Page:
The Aquarium Nitrogen Cycle

The cycle in which all decaying organic compounds such as fish waste, plant matter, excessive fish food, etc. breakdown is known as the Nitrogen Cycle. First decaying matter turns into Ammonia(NH3) which is toxic to fish at elevated levels. Second is Nitrite(NO2) and the third is Nitrate(NO3)

Nitrogen makes up about 78% of the earth's atmosphere. Despite this fact, there is very less usable nitrogen in the atmosphere because it is not biologically available and in many ecosystems there may actually be a nitrogen scarcity. Several biological and physical processes lead to nitrogen being converted to its different chemical forms which are actually usable.

This course of action is called The Nitrogen Cycle. There are many different processes involved in nitrogen cycle like fixation, mineralization, nitrification, and denitrification. From primary production to decomposition, all key ecosystem processes are affected by nitrogen availability. There are different chemical forms of nitrogen in which it is available in the environment like organic nitrogen, ammonium, nitrite, nitrate, nitrous oxide, nitric oxide or inorganic nitrogen gas.

Transforming nitrogen from one form to another becomes very vital. Microbes often carry out the processes for their own growth and to harvest energy. Even in oceans, the nitrogen cycle is a key process.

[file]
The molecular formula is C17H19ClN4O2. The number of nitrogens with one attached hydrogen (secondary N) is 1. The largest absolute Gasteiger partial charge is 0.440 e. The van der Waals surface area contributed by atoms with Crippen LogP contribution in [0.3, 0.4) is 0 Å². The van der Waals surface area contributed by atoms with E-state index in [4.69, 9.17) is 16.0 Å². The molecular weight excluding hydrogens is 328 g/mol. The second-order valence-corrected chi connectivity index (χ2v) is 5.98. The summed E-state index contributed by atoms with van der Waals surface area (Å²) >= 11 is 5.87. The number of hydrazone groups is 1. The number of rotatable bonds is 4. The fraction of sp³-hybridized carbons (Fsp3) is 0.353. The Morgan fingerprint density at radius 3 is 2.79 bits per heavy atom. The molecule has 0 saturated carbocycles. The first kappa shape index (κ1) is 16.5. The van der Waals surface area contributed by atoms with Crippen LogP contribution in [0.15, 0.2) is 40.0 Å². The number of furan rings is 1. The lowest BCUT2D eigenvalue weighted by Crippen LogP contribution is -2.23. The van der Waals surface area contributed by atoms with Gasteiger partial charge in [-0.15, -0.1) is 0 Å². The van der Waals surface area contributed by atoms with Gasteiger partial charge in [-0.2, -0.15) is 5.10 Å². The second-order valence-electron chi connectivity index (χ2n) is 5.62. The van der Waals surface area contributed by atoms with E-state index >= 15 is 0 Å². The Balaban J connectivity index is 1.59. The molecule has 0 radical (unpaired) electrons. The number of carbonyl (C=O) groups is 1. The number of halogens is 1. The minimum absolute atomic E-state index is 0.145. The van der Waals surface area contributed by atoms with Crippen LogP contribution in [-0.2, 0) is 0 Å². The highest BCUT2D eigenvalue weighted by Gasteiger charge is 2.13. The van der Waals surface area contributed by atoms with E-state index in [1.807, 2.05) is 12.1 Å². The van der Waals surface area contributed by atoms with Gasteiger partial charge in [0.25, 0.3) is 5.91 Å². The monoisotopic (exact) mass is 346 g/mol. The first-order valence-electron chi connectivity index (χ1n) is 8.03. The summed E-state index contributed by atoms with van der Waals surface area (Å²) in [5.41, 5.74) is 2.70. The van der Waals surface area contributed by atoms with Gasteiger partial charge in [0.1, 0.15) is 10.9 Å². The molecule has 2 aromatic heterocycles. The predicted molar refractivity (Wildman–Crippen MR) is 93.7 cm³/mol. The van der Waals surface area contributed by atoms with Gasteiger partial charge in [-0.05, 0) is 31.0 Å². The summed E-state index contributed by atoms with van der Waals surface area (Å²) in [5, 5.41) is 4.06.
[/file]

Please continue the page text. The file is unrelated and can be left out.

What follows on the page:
How to Cycle a New Aquarium

There are multiple ways to cycle a newly established freshwater or saltwater aquarium, but the basic concept is to introduce some sort of organic matter to the tank so that it can decay and begin to produce bacteria. The process of cycling an aquarium will take several weeks and all water should be dechlorinated before adding to the aquarium.

Some of the ways to begin the nitrogen cycle include:

  • Add A Fish: A small hardy fish will produce organic waste that will breakdown in the aquarium
  • Fish Food: Add a small amount of fish food daily for a week
  • Add Ammonia: This method is more for experienced aquarists as it can be easy to add too much. Make sure to use 100% ammonia that does not contain detergents or other cleaning agents
  • Add Plants: Adding plants to a freshwater aquarium or macroalgae to a saltwater aquarium will not only introduce beneficial bacteria but will also consume nutrients from the water column
  • Add Live Rock: Adding a few pieces of liverock to a saltwater aquarium will introduct beneficial bacterial as well as decaying matter
  • Seed with Filter Media: Adding filter media from an established squarium will not only introduce bacteria to the aquarium but will also reduce the time needed for the aquarium to cycle

Regardless of which method you use to cycle your aquarium, the process is pretty much the same. Use an ammonia test to test the water each day. If the ammonia levels begin to exceed 1.0 then perform a 25-50% water change. Eventually the ammonia levels will begin to drop and the nitrite levels will begin to rise. Begin testing the nitrite levels daily until they begin to drop close to zero. After nitrite levels have dropped then you can begin to monitor the nitrate levels.

Do not being to stock your tank until the nitrate levels have stabilized. When you do being to add livestock to your aquarium, be sure to add it slowly. Do not heavily increase the bioload too quick or you could see a spike in nutrient levels.